Sleep deprivation is a quick and efficient way to treat depression. It works 60 to 70 percent of the time—far better than existing drugs—but the mood boost usually lasts only until the patient falls asleep. As an ongoing treatment, sleep deprivation is impractical, but researchers have been studying the phenomenon in an effort to uncover the cellular mechanisms behind depression and remission. Now a team at Tufts University has pinpointed glia as the key players.
The researchers previously found that astrocytes, a star-shaped type of glial cell, regulate the brain chemicals involved in sleepiness. During our waking hours, astrocytes continuously release the neurotransmitter adenosine, which builds up in the brain and causes “sleep pressure,” the feeling of sleepiness and its related memory and attention impairments. The neurotransmitter causes this pressure by binding to adenosine receptors on the outside of neurons like a key fitting into a lock. As more adenosine builds up, more receptors are triggered, and the urge to sleep gets stronger.
In the new study, published online January 15 in the journal Translational Psychiatry, the scientists investigated whether this process is responsible for the antidepressant effects of sleep deprivation. Mice with depressivelike symptoms were administered three doses of a compound that triggers adenosine receptors, thus mimicking sleep deprivation. Although the mice continued to sleep normally, after 12 hours they showed a rapid improvement in mood and behavior, which lasted for 48 hours.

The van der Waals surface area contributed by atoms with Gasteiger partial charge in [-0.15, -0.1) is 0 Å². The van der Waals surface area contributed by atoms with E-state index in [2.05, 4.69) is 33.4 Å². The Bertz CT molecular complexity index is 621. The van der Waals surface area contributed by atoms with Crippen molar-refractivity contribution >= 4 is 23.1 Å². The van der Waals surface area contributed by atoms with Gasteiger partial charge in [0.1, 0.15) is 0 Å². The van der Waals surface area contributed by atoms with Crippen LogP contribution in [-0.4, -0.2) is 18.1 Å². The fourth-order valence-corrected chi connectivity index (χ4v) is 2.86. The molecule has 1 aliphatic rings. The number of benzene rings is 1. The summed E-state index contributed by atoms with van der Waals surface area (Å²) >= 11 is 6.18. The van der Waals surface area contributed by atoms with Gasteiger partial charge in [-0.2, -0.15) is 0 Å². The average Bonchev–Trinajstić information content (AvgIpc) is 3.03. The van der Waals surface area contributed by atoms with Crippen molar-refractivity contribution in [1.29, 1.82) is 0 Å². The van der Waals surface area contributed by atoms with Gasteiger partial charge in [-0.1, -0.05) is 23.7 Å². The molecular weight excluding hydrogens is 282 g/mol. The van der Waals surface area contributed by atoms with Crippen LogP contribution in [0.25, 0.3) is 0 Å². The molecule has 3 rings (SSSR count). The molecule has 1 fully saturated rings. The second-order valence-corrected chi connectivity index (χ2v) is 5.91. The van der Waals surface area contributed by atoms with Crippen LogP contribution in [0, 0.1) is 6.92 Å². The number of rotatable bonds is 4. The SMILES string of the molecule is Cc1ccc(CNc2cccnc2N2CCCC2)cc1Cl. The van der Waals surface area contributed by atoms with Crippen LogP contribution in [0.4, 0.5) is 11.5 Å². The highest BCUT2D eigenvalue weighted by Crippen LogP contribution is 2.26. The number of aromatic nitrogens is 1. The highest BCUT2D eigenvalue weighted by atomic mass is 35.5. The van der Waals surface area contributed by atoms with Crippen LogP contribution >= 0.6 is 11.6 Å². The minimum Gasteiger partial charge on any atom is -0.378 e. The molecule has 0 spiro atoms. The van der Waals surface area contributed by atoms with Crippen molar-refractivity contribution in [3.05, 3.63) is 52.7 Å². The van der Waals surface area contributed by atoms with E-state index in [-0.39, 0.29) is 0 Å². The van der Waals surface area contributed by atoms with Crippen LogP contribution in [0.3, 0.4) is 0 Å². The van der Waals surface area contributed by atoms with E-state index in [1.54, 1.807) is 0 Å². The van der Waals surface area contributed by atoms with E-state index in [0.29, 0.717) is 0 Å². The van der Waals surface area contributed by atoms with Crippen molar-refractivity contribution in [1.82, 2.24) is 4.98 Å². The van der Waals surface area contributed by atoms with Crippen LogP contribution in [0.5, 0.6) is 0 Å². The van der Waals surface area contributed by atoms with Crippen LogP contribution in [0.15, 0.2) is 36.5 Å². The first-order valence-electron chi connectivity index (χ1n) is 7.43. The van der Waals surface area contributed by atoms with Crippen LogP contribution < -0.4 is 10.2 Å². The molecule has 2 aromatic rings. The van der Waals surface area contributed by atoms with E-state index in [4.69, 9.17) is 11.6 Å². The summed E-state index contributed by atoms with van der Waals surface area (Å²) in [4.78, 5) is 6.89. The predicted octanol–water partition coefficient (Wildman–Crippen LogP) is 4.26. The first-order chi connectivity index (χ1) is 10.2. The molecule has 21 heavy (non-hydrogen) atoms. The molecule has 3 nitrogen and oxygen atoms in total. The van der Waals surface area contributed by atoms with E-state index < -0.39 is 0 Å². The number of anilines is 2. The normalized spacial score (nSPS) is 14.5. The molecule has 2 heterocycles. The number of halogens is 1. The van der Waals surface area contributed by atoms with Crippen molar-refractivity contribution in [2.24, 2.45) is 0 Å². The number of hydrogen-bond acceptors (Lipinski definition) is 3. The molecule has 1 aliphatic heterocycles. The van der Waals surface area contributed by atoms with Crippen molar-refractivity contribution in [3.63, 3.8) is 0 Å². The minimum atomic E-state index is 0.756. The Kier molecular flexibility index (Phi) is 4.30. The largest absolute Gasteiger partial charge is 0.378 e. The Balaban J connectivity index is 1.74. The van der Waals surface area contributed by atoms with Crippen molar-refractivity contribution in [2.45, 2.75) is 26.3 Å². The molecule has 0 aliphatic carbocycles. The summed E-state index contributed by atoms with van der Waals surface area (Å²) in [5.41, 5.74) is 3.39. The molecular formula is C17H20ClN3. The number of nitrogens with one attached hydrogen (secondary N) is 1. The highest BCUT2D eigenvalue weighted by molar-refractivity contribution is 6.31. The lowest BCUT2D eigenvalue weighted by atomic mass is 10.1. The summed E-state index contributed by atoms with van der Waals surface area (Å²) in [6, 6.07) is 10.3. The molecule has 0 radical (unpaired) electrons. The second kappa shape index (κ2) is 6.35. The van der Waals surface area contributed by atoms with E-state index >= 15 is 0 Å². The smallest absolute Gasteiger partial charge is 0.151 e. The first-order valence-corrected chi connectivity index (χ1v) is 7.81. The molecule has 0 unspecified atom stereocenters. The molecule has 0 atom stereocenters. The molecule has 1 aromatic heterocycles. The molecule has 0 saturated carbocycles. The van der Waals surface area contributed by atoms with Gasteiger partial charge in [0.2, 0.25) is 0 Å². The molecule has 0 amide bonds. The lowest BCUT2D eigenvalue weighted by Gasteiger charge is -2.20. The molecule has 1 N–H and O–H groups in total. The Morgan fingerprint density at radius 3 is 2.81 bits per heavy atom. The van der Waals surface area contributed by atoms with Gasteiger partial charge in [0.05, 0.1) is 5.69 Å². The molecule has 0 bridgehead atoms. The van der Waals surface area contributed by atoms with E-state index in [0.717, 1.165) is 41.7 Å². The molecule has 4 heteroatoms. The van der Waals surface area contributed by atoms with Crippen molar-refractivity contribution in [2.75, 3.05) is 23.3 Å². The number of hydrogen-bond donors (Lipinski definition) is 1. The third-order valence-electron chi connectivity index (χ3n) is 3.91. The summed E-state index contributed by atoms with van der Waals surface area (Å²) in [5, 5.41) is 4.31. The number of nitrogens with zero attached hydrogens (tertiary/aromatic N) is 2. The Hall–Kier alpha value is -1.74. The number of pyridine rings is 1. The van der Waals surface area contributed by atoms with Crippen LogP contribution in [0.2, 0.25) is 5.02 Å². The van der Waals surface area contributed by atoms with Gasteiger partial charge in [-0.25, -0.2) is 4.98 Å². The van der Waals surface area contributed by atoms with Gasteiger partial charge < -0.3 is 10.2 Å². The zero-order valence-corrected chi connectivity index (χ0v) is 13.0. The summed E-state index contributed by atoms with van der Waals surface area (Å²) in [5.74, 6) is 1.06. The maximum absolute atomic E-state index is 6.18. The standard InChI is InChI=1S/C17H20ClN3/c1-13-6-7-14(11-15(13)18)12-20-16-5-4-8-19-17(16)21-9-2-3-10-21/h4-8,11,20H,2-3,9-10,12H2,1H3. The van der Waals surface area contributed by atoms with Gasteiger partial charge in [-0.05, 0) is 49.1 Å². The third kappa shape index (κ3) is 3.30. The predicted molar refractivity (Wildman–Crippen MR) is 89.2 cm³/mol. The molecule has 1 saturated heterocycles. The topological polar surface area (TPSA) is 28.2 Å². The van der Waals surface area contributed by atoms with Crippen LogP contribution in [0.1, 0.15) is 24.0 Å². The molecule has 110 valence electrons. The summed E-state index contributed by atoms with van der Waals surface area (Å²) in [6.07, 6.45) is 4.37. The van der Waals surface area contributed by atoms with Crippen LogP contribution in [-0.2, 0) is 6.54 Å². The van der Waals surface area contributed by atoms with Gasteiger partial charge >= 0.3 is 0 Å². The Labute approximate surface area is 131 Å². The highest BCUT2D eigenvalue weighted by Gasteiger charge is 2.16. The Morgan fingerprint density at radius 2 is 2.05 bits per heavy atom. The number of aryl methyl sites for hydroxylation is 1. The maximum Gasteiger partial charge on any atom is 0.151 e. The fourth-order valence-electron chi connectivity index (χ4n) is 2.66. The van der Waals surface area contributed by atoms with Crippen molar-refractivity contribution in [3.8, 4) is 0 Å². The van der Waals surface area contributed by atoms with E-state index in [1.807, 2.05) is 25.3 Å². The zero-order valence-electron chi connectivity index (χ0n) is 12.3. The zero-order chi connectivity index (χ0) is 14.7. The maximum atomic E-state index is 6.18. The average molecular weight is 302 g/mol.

The results confirm that the adenosine buildup is responsible for the antidepressant effects of a lack of sleep. This finding points to a promising target for new drug development because it suggests that mimicking sleep deprivation chemically may offer the antidepressant benefits without the unwanted side effects of actually skipping sleep. Such an intervention could offer immediate relief from depression, in stark contrast with traditional antidepressants, which take six to eight weeks to kick in.
The study may also have implications beyond depression and sleep regulation, according to Dustin Hines, lead author and a postdoctoral fellow at Tufts. “For many years neuroscientists focused almost exclusively on neurons, whereas the role of glia was neglected,” Hines says. “We now know that glia play an important role in the control of brain function and have the potential to aid in the development of new treatments for many illnesses, including depression and sleep disorders.”
This article was originally published with the title A Fast-Acting Antidepressant.